New Zealand consumer confidence dropped sharply in December, falling below historical averages, with households concerned about the general economic environment and their personal financial situation.
The Westpac McDermott Miller consumer confidence index fell 5 points to 107.4 in the December quarter, below the long-run average of 111.4.
A reading above 100 indicates optimists outnumber pessimists, and the survey has been above that level since March 2011.
The present conditions index fell 4.5 points to 107.7 while the expected conditions index dropped 5.4 points to 107.2.
"Given the suddenness of the drop in confidence, it is likely that the outcome of September's election has had a big impact on household sentiment," Westpac Banking Corp senior economist Satish Ranchhod said.
"The change in government signals a very different policy environment over the coming years, including changes to family support payments, minimum wage levels, environmental policy and housing market policies. Against this changing backdrop, it's not surprising that many households are a little apprehensive about how the economic environment will shape up over the next few years."
The drop in confidence was largest in better-off households, with confidence down 10 points below average in households earning more than $70,000 per annum, while confidence rose 3 points among households earning less than $70,000 a year.
A net 4.9 per cent of the 1,555 people surveyed between December 1 and December 10 expected the economy to improve over the coming year, down from 13.4 per cent in the previous quarter, while a net 14.3 per cent see better times for the economy over a five-year period, down from 18.6 per cent in September.
The number of households who think now is a good time to purchase a major household item dropped further, down 5.7 points to 13.4 per cent in the quarter, below the long-run average of 26.3 per cent.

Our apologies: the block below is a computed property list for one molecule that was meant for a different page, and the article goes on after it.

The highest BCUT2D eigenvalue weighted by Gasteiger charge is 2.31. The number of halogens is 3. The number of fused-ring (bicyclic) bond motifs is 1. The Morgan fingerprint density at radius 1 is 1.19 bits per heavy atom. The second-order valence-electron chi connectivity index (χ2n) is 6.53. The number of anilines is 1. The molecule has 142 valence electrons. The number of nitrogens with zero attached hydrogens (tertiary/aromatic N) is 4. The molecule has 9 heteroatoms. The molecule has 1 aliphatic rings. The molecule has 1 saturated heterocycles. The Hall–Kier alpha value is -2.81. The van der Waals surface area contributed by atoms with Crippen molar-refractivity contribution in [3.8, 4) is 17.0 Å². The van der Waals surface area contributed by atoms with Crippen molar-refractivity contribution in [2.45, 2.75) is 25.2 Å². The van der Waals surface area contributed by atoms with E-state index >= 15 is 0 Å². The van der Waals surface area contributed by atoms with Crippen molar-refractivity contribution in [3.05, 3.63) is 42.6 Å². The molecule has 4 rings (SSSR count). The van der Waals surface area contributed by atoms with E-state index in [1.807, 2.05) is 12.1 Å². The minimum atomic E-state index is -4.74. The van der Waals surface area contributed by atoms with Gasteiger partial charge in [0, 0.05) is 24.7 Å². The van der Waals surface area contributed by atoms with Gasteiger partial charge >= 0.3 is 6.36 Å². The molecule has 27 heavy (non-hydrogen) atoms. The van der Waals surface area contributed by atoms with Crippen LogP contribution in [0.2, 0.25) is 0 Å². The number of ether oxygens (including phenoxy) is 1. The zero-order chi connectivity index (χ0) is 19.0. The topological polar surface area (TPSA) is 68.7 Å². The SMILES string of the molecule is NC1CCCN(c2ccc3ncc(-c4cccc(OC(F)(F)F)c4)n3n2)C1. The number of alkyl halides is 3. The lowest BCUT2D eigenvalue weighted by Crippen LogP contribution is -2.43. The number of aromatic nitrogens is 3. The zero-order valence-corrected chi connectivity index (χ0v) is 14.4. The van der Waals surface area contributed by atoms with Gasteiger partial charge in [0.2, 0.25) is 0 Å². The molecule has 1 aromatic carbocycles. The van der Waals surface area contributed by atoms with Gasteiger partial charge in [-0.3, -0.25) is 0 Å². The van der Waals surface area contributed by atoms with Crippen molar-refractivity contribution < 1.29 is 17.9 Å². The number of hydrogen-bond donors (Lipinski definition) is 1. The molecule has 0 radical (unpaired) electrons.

Ranchhod said the change in government hadn't been the only important development in recent months, with gross domestic product growth slowing as some of the key drivers of economic activity from recent years eased off.
Households are worried about their own financial situations, and that nervousness has put a dampener on holiday spending plans, with more households likely to use a windfall on savings and paying down debt.
"This increase in household nervousness comes atop of signs that the migration cycle has turned," he said.
"And with big changes in housing market policy planned over the next few years, a period of weak house price inflation is on the cards. Together, these conditions signal a softer environment for retail spending over the coming year, especially in areas like household furnishings."
Confidence fell furthest in New Zealanders aged between 18 to 30 years, and is now well below the long-run average, while the drop was smaller amongst older New Zealanders.
Men reported a bigger drop in confidence about the outlook for the economy than women, and consumer confidence had particularly strong falls in metropolitan areas, Westpac said.
"This may be related to concerns about the strength of the housing market, with the new government planning to roll out a suite of policies over the next few years to dampen housing market pressures," Ranchhod said.
"Confidence has also fallen among rural households, but only slightly. This is interesting as it suggests that the new government's focus on regional development has outweighed concerns about environmental and regulatory changes among rural confidence."